December 18, 2013

China Says Smog Rules!

I’ve heard of PR spin before, but this is ridiculous.

American politicians take note; you have officially been out-played.

This morning I read a fascinating little article in The Chicago Tribune by Rex Huppke—well a parody, really, on another fascinating little article printed for China Central Television’s website.

Here’s the gist: China, having buried itself alive in poisonous gas in the name of commerce, is desperately grasping at straws with which to make sense of the mayhem. The China Central Television statement on why smog is really a good thing reads as follows—and remember, as hard as it is to believe, this was issued with a straight face.

1) It’s a common enemy, and that unites people.

2) It makes people more equal because rich and poor must breathe the same air.

3) It makes people more aware of the price the nation pays for its extensive manufacturing.

4) It boosts people’e sense of humor, as everyone jokes about the smog.

5) It makes people smarter because they have to learn about pollution and the history of haze.

What the…?

Excuse me while I grab a flight to China and buy a factory where I can bottle this magic elixir and import it to the United States—we could use a unifying agent with the power of smog.

Huppke cracks wise that we should adopt a similarly dogged positive outlook on our troubling national issues including childhood obesity, the national debt, and our ineffective political system. But when I finished laughing at his well written response, I had a sad epiphany. As much as we Americans give lip service to the issues of our day, we are no more committed to changing them than the Chinese.

Just because we haven’t actually run headlines like; Childhood Obesity: “Bigger is better, thus our children are the best in the world, and that builds national pride!” or “The complete incompetence of American congress makes almost anything regular Americans accomplish seem, by comparison, impressive. This includes managing a bank account, walking without falling down, and speaking to another human without lying” doesn’t mean we wouldn’t if we could.

I am certain that if our governing forces could sweep our troubles under the rug with a few well chosen words rather than try to actually resolve them, that is the path they would choose. Why? Because it would be the path of least resistance, and that’s what people really dig. It lets us live another day in the bubble of our own illusions, and hopefully live enough days that we ride that bubble until the day of our death, at which point our problems become someone else’s problems.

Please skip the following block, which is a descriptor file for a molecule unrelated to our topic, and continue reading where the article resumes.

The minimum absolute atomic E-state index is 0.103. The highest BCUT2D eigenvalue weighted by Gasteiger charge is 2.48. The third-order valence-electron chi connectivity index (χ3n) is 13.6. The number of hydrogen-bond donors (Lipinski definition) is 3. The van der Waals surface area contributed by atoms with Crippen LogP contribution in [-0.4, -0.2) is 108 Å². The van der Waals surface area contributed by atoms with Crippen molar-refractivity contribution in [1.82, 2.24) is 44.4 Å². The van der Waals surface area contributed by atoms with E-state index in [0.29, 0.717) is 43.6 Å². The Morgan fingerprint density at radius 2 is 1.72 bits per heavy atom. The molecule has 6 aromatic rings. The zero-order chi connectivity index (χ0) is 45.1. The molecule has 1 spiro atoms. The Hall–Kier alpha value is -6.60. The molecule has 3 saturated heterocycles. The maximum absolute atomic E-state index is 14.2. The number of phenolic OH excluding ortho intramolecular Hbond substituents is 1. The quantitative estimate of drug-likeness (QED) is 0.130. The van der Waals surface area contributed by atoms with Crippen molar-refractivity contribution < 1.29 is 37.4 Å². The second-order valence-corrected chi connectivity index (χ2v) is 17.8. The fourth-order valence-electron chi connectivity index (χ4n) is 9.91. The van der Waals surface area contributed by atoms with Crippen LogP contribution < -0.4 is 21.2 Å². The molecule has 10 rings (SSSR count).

Out of sight, out of mind, as my mother used to say.

Mind you, I’m just as guilty as the next guy. I don’t do all that I should, not even close. I drive a big car, I’ve got enough electricity running in my house 24 hours a day to fuel a small island, I shop at Target, I use drugstore cosmetics and I feed my dogs something that seems to keep them alive but clearly is not food.

Feel free to throw your slings and arrows at me here. The facts that I recycle, that I barely put any miles on my car, that I also shop at the farmer’s market and local stores, that I’m mostly vegan and that I turn off the water as I brush my teeth don’t come close to evening the playing field.

What I’m taking away from this odd moment in pop culture today is that I need to try harder. Being lazy and pretending I have no control and hiding behind denial isn’t doing anybody any good. And if you think one person can’t make a difference, I have a few examples for you.

Nelson Mandela

Mother Teresa

The Dalai Lama

I’m not saying I will ever have an impact as profound as theirs, I’d just rather be more a part of the solution than the problem.

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Editor: Bryonie Wise

Photo: elephant archives

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